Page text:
It’s a $250 million-a-year industry slated to quadruple by 2014 that sells 20 million flavored cartridges and 10 million disposables a year in the U.S. alone.
Nearly 10 years after a Hon Lik invented the electronic cigarette, and five years after the e cigarette market began expanding, scientific studies showing the benefits of digital cigarettes are popping up left and right.
A University of London study conducted by Dr. Lynne Dawkins and published in early 2012 shows that smoking the vapor cigarettes actually increases memory. Dawkins’ conclusion is based on a test group of 85 men and women randomly given a nicotine e cigarette and a placebo.
“We found that e-cigarettes with nicotine help maintain working memory in smokers who have not smoked for an hour or two,” said Dawkins in the April edition of Science Daily. Dawkins said the study also shows decreased urges and cravings normally associated with cigarette smoking, as well as a positive increase in mood when smoking e cigs.
According to a report focused on passive vaping in the July edition of the science journal Outdoor Air, researchers employed two focus groups – one that smoked electronic cigarettes, the other, traditional tobacco cigarettes. Levels of volatile organic compounds (VOCs) were greatly reduced in the vapor of an e cigarette when compared with the same amount of tobacco smoke.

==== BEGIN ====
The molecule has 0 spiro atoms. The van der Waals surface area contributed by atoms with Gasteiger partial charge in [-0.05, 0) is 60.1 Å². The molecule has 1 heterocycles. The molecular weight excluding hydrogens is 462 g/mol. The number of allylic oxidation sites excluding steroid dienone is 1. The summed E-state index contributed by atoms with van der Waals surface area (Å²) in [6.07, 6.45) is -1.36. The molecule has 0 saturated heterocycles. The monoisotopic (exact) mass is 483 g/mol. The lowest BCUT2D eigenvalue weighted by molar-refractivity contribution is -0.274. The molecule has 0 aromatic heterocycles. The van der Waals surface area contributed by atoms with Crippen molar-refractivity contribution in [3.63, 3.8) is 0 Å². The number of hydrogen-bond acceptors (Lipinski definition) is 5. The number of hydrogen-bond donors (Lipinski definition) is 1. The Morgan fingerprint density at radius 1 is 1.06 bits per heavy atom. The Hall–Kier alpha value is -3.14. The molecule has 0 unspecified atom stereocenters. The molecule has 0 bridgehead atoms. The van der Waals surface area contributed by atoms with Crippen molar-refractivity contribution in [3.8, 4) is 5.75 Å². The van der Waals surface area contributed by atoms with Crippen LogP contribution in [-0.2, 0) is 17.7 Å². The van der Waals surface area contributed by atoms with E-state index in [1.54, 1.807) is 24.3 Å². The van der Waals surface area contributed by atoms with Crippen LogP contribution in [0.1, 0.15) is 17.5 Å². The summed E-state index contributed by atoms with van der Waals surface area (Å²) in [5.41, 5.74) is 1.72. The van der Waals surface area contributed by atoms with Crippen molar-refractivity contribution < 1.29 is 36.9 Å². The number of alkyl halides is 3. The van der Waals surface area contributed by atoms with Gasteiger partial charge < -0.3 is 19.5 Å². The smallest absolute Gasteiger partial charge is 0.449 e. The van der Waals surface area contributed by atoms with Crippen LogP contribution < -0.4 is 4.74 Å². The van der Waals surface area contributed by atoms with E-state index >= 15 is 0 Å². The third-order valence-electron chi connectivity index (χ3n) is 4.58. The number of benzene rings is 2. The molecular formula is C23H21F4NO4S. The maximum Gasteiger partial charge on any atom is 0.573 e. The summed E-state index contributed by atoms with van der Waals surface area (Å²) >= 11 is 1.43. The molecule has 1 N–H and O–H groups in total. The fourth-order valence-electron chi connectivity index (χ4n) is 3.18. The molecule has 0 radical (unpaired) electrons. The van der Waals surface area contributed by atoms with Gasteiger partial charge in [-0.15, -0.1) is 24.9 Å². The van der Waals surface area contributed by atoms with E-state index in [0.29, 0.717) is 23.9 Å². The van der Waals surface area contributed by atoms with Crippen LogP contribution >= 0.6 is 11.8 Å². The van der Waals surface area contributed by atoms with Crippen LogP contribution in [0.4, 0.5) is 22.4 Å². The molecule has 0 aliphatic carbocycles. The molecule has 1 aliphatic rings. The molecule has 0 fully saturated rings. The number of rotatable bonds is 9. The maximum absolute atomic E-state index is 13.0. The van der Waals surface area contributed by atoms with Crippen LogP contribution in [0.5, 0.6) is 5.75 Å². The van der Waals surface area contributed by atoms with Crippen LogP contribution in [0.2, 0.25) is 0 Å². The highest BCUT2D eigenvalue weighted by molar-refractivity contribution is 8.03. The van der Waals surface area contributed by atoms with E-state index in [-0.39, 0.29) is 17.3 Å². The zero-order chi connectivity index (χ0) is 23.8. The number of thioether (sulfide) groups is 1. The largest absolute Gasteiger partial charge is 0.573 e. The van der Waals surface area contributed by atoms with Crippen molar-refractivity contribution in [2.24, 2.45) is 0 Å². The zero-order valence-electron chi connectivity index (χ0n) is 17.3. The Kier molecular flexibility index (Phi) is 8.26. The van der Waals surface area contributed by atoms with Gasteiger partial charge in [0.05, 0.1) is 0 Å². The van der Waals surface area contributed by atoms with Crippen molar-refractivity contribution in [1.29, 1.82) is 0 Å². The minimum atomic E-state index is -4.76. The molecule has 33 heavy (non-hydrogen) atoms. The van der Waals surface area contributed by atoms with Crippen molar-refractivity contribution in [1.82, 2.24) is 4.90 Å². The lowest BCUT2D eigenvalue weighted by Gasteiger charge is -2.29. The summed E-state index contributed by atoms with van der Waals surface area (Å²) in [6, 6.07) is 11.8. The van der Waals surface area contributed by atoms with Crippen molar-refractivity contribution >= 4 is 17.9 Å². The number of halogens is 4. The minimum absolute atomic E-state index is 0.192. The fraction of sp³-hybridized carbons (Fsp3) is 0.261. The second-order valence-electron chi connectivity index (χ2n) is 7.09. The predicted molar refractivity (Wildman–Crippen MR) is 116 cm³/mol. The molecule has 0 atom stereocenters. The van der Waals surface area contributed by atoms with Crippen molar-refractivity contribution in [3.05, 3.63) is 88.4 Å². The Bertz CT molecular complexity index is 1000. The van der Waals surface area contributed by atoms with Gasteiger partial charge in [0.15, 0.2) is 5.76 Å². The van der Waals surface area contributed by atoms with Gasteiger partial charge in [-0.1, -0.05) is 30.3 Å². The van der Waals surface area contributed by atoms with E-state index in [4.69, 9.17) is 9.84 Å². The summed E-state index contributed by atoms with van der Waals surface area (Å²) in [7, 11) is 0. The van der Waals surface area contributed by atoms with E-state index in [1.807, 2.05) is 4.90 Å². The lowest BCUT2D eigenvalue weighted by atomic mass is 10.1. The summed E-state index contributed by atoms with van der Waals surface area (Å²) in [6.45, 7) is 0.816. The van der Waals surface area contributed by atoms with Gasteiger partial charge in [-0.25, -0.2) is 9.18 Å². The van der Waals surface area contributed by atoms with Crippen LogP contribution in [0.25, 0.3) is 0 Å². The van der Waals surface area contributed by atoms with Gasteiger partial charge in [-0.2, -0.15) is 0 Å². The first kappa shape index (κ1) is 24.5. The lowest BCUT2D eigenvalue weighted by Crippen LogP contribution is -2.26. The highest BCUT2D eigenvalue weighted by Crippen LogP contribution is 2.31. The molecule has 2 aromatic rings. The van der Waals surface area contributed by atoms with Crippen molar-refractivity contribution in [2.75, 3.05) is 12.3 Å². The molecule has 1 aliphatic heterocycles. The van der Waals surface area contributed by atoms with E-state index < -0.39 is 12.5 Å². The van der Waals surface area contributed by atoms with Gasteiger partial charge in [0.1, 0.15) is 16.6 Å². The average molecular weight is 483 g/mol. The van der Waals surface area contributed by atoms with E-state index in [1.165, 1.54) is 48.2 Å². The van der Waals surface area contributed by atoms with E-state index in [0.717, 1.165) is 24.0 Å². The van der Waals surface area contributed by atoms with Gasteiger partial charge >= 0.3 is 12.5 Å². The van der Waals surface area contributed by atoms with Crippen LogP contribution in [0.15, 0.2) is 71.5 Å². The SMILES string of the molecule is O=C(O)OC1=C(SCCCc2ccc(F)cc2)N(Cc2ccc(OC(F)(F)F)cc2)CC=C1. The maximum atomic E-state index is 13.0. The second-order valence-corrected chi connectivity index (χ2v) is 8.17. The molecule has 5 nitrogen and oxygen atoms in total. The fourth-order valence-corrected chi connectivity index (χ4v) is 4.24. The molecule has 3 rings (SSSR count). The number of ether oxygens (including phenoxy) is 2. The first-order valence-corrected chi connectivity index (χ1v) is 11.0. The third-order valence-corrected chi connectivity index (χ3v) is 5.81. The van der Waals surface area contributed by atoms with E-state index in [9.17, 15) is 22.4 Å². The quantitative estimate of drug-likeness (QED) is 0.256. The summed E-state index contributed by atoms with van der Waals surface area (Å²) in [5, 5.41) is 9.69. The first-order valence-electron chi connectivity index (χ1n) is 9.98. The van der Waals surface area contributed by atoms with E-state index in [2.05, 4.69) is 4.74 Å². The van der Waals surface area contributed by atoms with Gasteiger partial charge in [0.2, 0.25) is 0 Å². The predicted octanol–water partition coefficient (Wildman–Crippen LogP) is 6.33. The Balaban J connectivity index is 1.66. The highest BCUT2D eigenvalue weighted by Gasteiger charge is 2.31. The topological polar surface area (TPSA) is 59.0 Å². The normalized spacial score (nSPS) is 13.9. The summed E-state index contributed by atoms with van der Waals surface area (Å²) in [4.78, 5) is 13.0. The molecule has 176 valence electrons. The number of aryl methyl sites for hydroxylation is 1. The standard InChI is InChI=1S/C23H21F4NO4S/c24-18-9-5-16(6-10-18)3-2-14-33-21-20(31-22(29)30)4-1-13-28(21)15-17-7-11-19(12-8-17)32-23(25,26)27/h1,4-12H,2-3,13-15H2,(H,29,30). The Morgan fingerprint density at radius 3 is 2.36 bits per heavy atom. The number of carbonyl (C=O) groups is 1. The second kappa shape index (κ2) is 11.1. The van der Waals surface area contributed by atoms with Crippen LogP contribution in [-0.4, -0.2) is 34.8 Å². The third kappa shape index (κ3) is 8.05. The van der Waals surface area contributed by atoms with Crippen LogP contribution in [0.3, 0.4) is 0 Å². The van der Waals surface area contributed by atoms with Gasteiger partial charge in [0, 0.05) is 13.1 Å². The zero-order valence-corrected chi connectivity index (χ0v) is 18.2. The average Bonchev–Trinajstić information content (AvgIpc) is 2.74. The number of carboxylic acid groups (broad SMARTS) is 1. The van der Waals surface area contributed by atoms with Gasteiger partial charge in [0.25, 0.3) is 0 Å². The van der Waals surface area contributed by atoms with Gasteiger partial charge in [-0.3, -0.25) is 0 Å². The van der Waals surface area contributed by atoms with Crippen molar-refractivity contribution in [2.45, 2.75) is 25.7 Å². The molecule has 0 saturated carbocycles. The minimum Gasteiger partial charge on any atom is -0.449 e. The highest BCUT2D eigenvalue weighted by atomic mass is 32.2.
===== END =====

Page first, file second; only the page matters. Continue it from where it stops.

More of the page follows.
Further proof of e cig benefits lies in a yet-to-be-released German analysis, set for future publication in Indoor Air.
Researchers had test subjects smoke both tobacco and vapor in an emissions chamber, and then used a gas chromatography/mass spectrometry for measurement.
Dr. Michael Siegel, a professor in the Department of Community Health Sciences at the Boston University of Public Health, was quoted as saying that the German chromatography study “confirms electronic cigarette use greatly reduces the user’s exposure to a wide range of chemicals commonly found in tobacco smoke.”
The study also reveals that formaldehyde, a chemical found in tobacco and digital cigarettes, isn’t nearly as prevalent as previously thought in the electronic variety.
“I find it fascinating that a few years ago one of these studies concluded that there were traces of harmful VOCs such as formaldehyde,” said Matt Steingraber of White Cloud Cigarettes, a popular brand of electronic cigarettes. “This study notes that traces of formaldehyde were so small, they could have been introduced by human test subjects,” said Steingraber.
Formaldehyde is a naturally occurring byproduct of human metabolism, regularly exhaled while breathing.
A joint study performed by Clearstream Air, in conjunction with Milan, Italy group FlavourArt and Utah Vapers, has also found that there is no harm in exhaled, or passive vapor. The results even went as far as to raise the point that it would be much more harmful to breathe in the air of any major downtown metropolis, than to breathe in second-hand vapor.
And New Zealand’s health minister Tony Ryall has even weighed in, stating in the New Zealand Herald that electronic cigarettes are “far safer” than puffing on tobacco, becoming one of, if not the only, public official from any country to praise the benefits of e cigarettes.
“The risks to smokers of pure nicotine, delivered in doses seen with the e cigarette are extremely low,” said Ryall.